Timing Belts

Bent Valve Failure to replace a timing belt in due time can lead to costly engine damage.
The recommended replacement intervalls for Peugeot timing belts are as follows.

All 4 cylinder petrol engines:   80 000 km or 4 years.

Diesel engines engines XUD (not HDI):   80 000 km or 4 years.

All HDi engines without particle filter:   120 000 km or 6 years

All HDi engines with particle filter:   180 000 km or 9 years

V6 ES9J4 and ES9J4S:   120 000 km or 6 years.

V6 ES9JA:   180 000 km or 9 years.


More About Timing Belts


What is the funcion of the timing belt?
The timing belt is the driving link between the crankshaft and the camshaft. Its primary function is to operate the engine's valves via the camshaft. It can fulfil additional functions like driving the coolant pump as in the case of the Peugeot EWT10J4 engine shown on the left.

Why does the belt break?
It is imperative to replace the timing belt at the manufacturer's specified intervals even if it appears in good condition when removed. It is impossible to predetermine the exact time when a belt will fail. The manufacturer has to set the replacement intervals at relative low mileage in order to guarantee reliable engine operation under various conditions. This is not something workshop owners invented to make more money. The rate of wear and deterioration is governed by age and engine revolutions. The timing belt in a racing car for example, which with certainty will be driven in the high rev. range, will wear much more quickly then the timing belt in a vehicle that's driven in normal traffic and in a sensible manner. (This is not to say that race car drivers are not sensible people)
If you like to take your car to a racetrack on a Sunday afternoon to do fast laps then you should consider an early belt replacement; Unless you are prepared to take the risk of the damage bill.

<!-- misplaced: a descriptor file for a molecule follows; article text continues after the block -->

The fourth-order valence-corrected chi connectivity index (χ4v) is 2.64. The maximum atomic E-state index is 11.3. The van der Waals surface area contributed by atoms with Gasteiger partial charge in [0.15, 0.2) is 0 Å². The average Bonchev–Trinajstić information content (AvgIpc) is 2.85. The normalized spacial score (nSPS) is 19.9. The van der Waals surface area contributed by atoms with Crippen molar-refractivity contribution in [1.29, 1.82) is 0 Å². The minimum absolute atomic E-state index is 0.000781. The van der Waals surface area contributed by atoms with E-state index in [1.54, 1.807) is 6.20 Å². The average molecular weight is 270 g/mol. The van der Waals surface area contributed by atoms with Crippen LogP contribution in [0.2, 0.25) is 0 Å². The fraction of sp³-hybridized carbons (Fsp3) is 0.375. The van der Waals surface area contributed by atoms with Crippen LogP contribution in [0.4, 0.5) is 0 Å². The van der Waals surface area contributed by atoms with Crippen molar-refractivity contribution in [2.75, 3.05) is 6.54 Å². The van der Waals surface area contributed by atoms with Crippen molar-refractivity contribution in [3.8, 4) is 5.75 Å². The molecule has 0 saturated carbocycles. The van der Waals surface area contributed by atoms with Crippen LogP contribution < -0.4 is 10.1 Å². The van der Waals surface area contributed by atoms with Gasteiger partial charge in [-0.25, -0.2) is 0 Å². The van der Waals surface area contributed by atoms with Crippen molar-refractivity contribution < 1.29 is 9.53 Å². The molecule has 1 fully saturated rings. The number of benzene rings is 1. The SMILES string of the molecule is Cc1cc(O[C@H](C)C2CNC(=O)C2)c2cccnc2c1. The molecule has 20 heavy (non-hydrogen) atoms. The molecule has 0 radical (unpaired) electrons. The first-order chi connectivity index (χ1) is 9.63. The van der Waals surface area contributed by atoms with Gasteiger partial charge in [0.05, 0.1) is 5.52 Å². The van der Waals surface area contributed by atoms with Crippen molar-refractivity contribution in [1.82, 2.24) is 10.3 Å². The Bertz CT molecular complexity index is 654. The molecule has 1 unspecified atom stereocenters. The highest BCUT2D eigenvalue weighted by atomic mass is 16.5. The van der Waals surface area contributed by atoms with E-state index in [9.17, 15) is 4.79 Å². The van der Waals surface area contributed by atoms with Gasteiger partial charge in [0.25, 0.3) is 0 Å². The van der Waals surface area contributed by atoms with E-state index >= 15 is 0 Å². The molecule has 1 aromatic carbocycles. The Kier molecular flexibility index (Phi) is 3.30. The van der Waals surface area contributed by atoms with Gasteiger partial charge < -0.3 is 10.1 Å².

What Happens When The Belt Fails?
The most common scenario when a belt snaps will be that the pistons hit and bend several valves, usually the connecting rods and pistons will survive. The moment the belt breaks, the camshaft will stop turning almost immediately while the crankshaft will keep going under its own inertia or it can be pushed along by the movement of the vehicle in the case of a manual car. It doesn't always take a broken belt to bend valves. A worn and loose belt can jump a few teeth, which will allow the camshaft to keep on turning. The engine will loose power immediately as the valve train now is out of timing. Again, the damage is done by the engine's or the vehicle's inertia and is usually worse than with a broken belt. With a broken belt it is possible that the majority of the valves remain closed and therefore are protected from the advancing pistons. In the second case however, once one lot of valves is bent the next lot gets forced open and bent until the job is completed. On the other hand it is possible for a belt to jump out of timing without interfering with a single valve. We had one vehicle arrive on a tow truck with no start, no compression. All that was needed was a new timing belt to make the lion purr again. Very few people are ever that lucky.

How about the pump and pulleys?
The water pump, the tension and idler pulleys need to be inspected every time the timing belt is replaced. Seizure of a bearing will lead to almost instant belt failure. There is no need however to categorically replace all of these parts during belt replacement.

Image Below
The timing belt looks as if disaster was about to strike. The owner of this vehicle was lucky. He could hear a noise from the engine and had it checked. ½ of the belt had worn away and the remaining part of the timing belt started to run off the camshaft sprockets. In this case the problem was not caused by neglect but by a faulty timing belt tension roller.

We believe the above information to be true and correct for the Australian market. Different recommendations may apply in other countries. Always refer to your Peugeot Dealer before making a decision about servicing your vehicle.

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